On Tuesday night, in the lobby of Austin’s Topfer Theatre on South Lamar, about 350 members of Austin’s deaf community gathered to learn about a new device being offered from Sorenson Communications, a video-relay device called the ntouch VP2.
The product preview, in the guise of a celebration (similar events have taken place in Los Angeles, Rochester, N.y., and Washington D.C.), was not exactly a sales pitch. The Salt Lake City-based company that makes the gadget and supporting apps, which allow deaf users to do group video chats and interpreter-assisted phone calls through their smart phone, computer or HDTV via the Internet, wasn’t urging attendees to rush to Best Buy or to pay for the new gadget through Sorenson’s website.
Distribution of the ntouch VP2, the fourth-generation of a product the company has been making for more than a decade, is federally funded by the U.S. Telecommunications Relay Service Fund as mandated by the Americans with Disabilities Act. While Sorenson competes with other companies for those government dollars, its customers don’t pay anything to have its devices installed in their homes.
The ntouch VP2 is an evolution of several technologies that many of us take for granted: video chatting similar to Skype or Facetime, apps that can do call transfers and call forwarding, voice mail and making phone calls via Bluetooth. But the gadget, which combines a high-def video camera, a remote control and an Internet gateway that uses a customer’s home Internet, is also a big step beyond traditional TTY systems. Those systems allowed deaf callers to place messages that were typed in through a traditional phone line (this was pre smart-phone texting) to another TTY unit or read aloud by an interpreter. VRS is the video equivalent of that, with a live interpreter speeding up what used to be a more cumbersome process.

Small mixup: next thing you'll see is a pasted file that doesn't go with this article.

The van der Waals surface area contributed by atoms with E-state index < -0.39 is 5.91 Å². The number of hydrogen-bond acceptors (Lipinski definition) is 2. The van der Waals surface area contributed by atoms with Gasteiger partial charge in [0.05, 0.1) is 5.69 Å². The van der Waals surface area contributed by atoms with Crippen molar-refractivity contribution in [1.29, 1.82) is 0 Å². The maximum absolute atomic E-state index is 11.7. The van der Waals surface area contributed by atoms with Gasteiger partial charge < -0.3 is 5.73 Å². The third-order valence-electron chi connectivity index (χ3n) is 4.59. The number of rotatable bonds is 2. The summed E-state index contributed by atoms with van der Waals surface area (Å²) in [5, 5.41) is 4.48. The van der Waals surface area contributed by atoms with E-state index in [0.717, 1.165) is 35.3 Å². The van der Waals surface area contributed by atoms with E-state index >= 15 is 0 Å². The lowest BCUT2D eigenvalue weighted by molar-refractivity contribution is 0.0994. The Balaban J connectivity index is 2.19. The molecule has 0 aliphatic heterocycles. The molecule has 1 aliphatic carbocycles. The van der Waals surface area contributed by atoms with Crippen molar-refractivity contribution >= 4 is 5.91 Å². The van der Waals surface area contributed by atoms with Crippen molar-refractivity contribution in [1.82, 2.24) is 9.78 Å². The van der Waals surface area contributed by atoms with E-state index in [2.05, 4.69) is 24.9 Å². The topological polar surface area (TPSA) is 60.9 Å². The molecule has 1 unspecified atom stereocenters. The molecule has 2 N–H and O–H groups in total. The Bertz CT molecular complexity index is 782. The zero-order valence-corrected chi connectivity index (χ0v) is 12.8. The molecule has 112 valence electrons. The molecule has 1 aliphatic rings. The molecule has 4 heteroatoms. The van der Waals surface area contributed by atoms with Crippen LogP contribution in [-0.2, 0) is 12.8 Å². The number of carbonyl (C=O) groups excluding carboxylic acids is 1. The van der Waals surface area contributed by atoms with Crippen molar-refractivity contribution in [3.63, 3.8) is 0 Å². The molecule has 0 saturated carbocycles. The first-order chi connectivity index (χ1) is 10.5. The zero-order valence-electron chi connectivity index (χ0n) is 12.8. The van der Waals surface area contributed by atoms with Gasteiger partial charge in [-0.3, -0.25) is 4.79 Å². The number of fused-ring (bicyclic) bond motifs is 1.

Eric Emmons, a 22-year Austin resident who’s worked for Sorenson for 14 years, says that for deaf users such as himself, TTY made for very long phone conversations.
“It wasn’t that fluid or fast,” he said. “We felt like foreigners unable to speak our native language.”
VRS not only allows for faster messaging, but for emotions and expressions to be communicated as well through an American Sign Language interpreter.
Outside of the home, mobile apps extend the experience for group video chats and for interpreter-assisted calls on the go. Emmons said it’s a big deal for someone who is deaf to be able to use a regular phone number and to be able to have the freedom to communicate from anywhere.
“It’s a real number,” he said. “Anyone can call me directly on my cell phone. It has really improved the quality of life for the deaf community.”
Sorenson executives declined to release a figure for how many people are using the company’s products, but say that it’s in the tens of thousands. Austin, home of the Texas School for the Deaf, is a prime market for the company, they said.
For users who already have a VP2 system, the new ntouch is being swapped out as an upgrade over the next year as quickly as the hardware can be manufactured, the company said. The Tuesday night event,
Emmons said, was a way to show the new tech to existing customers as well as new ones who might want to sign up. Those who attended the event were given what he described as a “golden ticket” that moves them to the front of the waiting list.
The Relay Service Fund has allowed companies such as Sorenson to try to keep up with the fast pace of new features rolled out on smart phones and other devices to provide functionally equivalent services for the deaf.
That can make a huge different in providing opportunities, Emmons said.
“It can help someone who is deaf have equal access to a job or start a business,” he said. “It opens up a lot of doors.